Now that you are familiar with what pasta shapes to cook with what sauce, we’ll share the secrets to cook pasta. Have you put thought into which pot to use, how much water to boil or how much/when to add salt to the pasta? These questions really count. Here are the secrets to cook pasta perfectly ‘al dente’, every single time, just like our Italian Nonnas:
1. Use a large pot to cook the pasta:
If you are thinking of using a small pot that the pasta barely fits into – think again. You need to use a large pot with an abundant amount of water so that the pasta is fully submerged and has space to cook in. There is a 10:100:1000 rule which says to use 10 grams of salt (1 tablespoons) per 100 grams of pasta in 1000ml (1 litre) of water. While this is a good guide, you may need more or less water depending on the pasta shape. E.g. you may use more for spaghetti or other long pasta shapes while other pasta shapes may not require quite this much. We’ll talk about salting the water next. Place the large pot on high heat and bring to the boil.
2. Salt the water:
Once the water has reached boiling point, add the salt – coarse rock salt is best. Always add good quality sea salt. The amount of salt you use is always related to the amount of water. As a guide, use 10g of salt per 1 litre of water. Remember to wait for the water to once again reach the boil (2-3 minutes) before dropping your pasta into the water. Generously salting the pasta cooking water is one of the secrets to make amazing pasta. Sure, you can add salt later on but it is not the same.
3. What portion of pasta per person?:
You may notice that I have allowed a portion of 100g of pasta per person in my recipes. This is a very generous portion which really should be closer to 80g pf pasta per person but depends on your appetite and on the sauce. When serving pasta with a rich, meaty sauce you may wish to reduce the portion to 80g per person and increase the portion to 100g per person when cooking a lighter vegetable-based pasta. The pasta should be dropped in the boiling water all at once. The only exception to this is when cooking gnocchi or fresh agnolotti (or other filled pasta) which requires to be cooked in batches. These types of pasta will rise and float to the surface when ready. Use a ‘cucchiaio di legno’ (wooden spoon) to stir the pasta once you have added it to the water.
4. Should you place oil in the pasta cooking water?:
Not always but certain pastas would benefit from the addition of a drizzle of extra virgin olive oil to the pasta cooking water. Examples include fresh long pasta shapes such as tagliatelle, Pappardelle or spaghetti with the purpose to prevent the pasta from sticking together while cooking. If using dried pasta, there is no need to add oil.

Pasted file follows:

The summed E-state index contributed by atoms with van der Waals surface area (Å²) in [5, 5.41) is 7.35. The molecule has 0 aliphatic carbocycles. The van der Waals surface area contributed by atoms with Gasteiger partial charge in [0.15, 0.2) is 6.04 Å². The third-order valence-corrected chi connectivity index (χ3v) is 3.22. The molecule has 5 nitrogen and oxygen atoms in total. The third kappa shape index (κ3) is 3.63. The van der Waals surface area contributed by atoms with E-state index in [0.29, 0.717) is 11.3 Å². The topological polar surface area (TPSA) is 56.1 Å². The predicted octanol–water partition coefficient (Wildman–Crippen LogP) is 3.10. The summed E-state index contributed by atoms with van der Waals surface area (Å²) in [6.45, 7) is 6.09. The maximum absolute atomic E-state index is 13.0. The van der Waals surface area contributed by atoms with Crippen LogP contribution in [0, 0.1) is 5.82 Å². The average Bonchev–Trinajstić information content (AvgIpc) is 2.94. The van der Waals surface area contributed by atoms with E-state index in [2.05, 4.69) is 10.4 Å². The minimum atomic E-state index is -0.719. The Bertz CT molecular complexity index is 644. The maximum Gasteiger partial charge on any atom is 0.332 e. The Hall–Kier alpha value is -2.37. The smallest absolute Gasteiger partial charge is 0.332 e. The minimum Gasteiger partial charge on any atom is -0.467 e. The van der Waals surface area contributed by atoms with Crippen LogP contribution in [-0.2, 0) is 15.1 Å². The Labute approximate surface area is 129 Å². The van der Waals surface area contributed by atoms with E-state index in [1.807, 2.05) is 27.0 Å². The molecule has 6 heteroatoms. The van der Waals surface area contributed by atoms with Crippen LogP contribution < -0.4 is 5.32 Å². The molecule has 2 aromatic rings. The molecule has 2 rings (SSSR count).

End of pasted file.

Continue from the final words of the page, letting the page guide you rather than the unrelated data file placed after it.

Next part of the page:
5. The cooking of the pasta:
Pasta is not something that you can set and forget. Fresh pasta will only take 1 ½ minutes to cook. For dried pasta, use the cooking time specified in pasta packet instructions as a semi reliable guide. Pasta cooking time varies with the quality of the grain and the size of the pasta dough. The better the quality of the grain and the processing of the pasta, the longer the cooking time. For best results, stir the pasta from time to time to prevent it from sticking together. Also check the pasta 2 minutes before the cooking time suggested on pasta packet instructions. To do this use tongs to pick out a strand or a few pasta shapes. If not cooked, test again in 30 seconds to 1 minute and continue to test until perfectly ‘al dente’. ‘Al dente’ means ‘to the tooth’ when translated from Italian and refers to pasta that is cooked but ‘firm to bite’. Why cook pasta ‘al dente’? It tastes better and has a lower glycemic index (GI) than soft cooked pasta – a good enough reason for all of us.
6. Drain the pasta:
Place a ‘scolapasta’ (colander) in the kitchen sink. Before draining the pasta, reserve a few ladlefuls of the pasta cooking water – this can be handy to add moisture and really bind the pasta and sauce together. When the pasta is cooked, toss it all at once into the colander. Never add cold water to pasta to stop the cooking – I repeat, never add cold water. Once you have combined the pasta and sauce, add the pasta cooking water to moisten the sauce.
What is the icing on the top when it comes to pasta? A sprinkling of fresh herbs and a gentle toss of the pasta compliments the flavours and really elevates your pasta to another level. Many people make the mistake of cooking the pasta with the herbs however all the fragrance is lost with the cooking. Popular herbs include flat-leaf parsley, basil and mint and depend on the pasta dish.
Many pasta dishes also benefit from a fresh grating of Parmigiano Reggiano, Grana Padano or Aged Pecorino (sheep’s milk) cheese on top. Not all pastas are enriched with the addition of cheese, however. You may be surprised to hear this as there are people that sprinkle cheese on all pastas. As a general rule, pasta dishes that contain fish or seafood should not be served with a grating of cheese.
Whatever you do, don’t throw away any left-over pasta. Live la dolce vita by warming up your left-over pasta the following day or my favourite, make a Frittata of spaghetti – buon appetito.
What pasta shapes go with what sauce? Learn how to cook pasta like our Italian Nonnas blog authored by Vanessa Bottaro.